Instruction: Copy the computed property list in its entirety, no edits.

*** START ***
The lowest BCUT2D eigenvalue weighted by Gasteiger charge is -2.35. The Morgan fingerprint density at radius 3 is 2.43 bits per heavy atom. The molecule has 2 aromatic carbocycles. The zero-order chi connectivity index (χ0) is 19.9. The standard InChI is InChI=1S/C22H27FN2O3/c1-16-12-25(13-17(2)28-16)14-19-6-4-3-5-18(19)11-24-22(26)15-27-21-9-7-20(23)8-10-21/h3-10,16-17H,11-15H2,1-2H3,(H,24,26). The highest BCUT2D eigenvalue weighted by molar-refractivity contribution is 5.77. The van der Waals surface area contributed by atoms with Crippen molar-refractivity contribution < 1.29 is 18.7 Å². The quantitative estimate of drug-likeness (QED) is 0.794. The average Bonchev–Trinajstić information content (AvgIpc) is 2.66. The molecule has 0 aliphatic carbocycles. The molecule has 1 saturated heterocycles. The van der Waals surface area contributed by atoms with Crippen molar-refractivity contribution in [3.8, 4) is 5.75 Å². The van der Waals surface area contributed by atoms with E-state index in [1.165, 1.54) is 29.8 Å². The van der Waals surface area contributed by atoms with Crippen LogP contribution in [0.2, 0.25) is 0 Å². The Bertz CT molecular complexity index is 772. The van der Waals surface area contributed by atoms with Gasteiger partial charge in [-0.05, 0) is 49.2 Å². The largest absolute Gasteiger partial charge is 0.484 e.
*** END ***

The lowest BCUT2D eigenvalue weighted by Gasteiger charge is -2.35. The Morgan fingerprint density at radius 3 is 2.43 bits per heavy atom. The molecule has 2 aromatic carbocycles. The zero-order chi connectivity index (χ0) is 19.9. The standard InChI is InChI=1S/C22H27FN2O3/c1-16-12-25(13-17(2)28-16)14-19-6-4-3-5-18(19)11-24-22(26)15-27-21-9-7-20(23)8-10-21/h3-10,16-17H,11-15H2,1-2H3,(H,24,26). The highest BCUT2D eigenvalue weighted by molar-refractivity contribution is 5.77. The van der Waals surface area contributed by atoms with Crippen molar-refractivity contribution < 1.29 is 18.7 Å². The quantitative estimate of drug-likeness (QED) is 0.794. The average Bonchev–Trinajstić information content (AvgIpc) is 2.66. The molecule has 0 aliphatic carbocycles. The molecule has 1 saturated heterocycles. The van der Waals surface area contributed by atoms with Crippen molar-refractivity contribution in [3.8, 4) is 5.75 Å². The van der Waals surface area contributed by atoms with E-state index in [1.165, 1.54) is 29.8 Å². The van der Waals surface area contributed by atoms with Crippen LogP contribution in [0.2, 0.25) is 0 Å². The Bertz CT molecular complexity index is 772. The van der Waals surface area contributed by atoms with Gasteiger partial charge in [-0.05, 0) is 49.2 Å². The largest absolute Gasteiger partial charge is 0.484 e.